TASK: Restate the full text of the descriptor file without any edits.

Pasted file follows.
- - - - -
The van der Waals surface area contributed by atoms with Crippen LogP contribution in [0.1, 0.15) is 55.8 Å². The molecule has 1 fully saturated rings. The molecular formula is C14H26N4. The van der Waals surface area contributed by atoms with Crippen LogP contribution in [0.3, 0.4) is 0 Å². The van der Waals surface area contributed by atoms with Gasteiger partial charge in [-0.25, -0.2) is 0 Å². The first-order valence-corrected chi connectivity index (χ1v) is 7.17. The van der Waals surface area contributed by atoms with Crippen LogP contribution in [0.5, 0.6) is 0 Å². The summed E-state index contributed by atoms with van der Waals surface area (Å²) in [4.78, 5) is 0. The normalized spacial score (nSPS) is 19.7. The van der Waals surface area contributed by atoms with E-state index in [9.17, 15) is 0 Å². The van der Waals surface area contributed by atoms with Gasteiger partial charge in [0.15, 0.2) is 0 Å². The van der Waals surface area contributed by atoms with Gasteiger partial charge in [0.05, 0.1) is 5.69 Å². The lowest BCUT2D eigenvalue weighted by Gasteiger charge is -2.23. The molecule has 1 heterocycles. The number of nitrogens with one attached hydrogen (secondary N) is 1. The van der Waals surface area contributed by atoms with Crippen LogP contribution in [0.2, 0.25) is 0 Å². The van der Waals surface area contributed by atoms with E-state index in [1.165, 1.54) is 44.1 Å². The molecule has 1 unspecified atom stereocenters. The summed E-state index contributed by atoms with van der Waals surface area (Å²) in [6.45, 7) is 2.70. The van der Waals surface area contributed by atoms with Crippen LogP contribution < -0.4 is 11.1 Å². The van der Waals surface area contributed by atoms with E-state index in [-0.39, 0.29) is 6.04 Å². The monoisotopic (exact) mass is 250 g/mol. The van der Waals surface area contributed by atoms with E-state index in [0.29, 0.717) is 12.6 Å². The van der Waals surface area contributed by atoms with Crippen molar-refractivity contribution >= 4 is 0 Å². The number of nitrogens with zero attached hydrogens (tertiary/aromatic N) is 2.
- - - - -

The van der Waals surface area contributed by atoms with Crippen LogP contribution in [0.1, 0.15) is 55.8 Å². The molecule has 1 fully saturated rings. The molecular formula is C14H26N4. The van der Waals surface area contributed by atoms with Crippen LogP contribution in [0.3, 0.4) is 0 Å². The van der Waals surface area contributed by atoms with Gasteiger partial charge in [-0.25, -0.2) is 0 Å². The first-order valence-corrected chi connectivity index (χ1v) is 7.17. The van der Waals surface area contributed by atoms with Crippen LogP contribution in [0.5, 0.6) is 0 Å². The summed E-state index contributed by atoms with van der Waals surface area (Å²) in [4.78, 5) is 0. The normalized spacial score (nSPS) is 19.7. The van der Waals surface area contributed by atoms with E-state index in [9.17, 15) is 0 Å². The van der Waals surface area contributed by atoms with Gasteiger partial charge in [0.15, 0.2) is 0 Å². The van der Waals surface area contributed by atoms with Gasteiger partial charge in [0.05, 0.1) is 5.69 Å². The lowest BCUT2D eigenvalue weighted by Gasteiger charge is -2.23. The molecule has 1 heterocycles. The number of nitrogens with one attached hydrogen (secondary N) is 1. The van der Waals surface area contributed by atoms with Crippen LogP contribution in [0.2, 0.25) is 0 Å². The van der Waals surface area contributed by atoms with E-state index in [1.165, 1.54) is 44.1 Å². The molecule has 1 unspecified atom stereocenters. The summed E-state index contributed by atoms with van der Waals surface area (Å²) in [6.45, 7) is 2.70. The van der Waals surface area contributed by atoms with Crippen LogP contribution < -0.4 is 11.1 Å². The van der Waals surface area contributed by atoms with E-state index in [-0.39, 0.29) is 6.04 Å². The monoisotopic (exact) mass is 250 g/mol. The van der Waals surface area contributed by atoms with E-state index in [0.29, 0.717) is 12.6 Å². The van der Waals surface area contributed by atoms with Crippen molar-refractivity contribution >= 4 is 0 Å². The number of nitrogens with zero attached hydrogens (tertiary/aromatic N) is 2.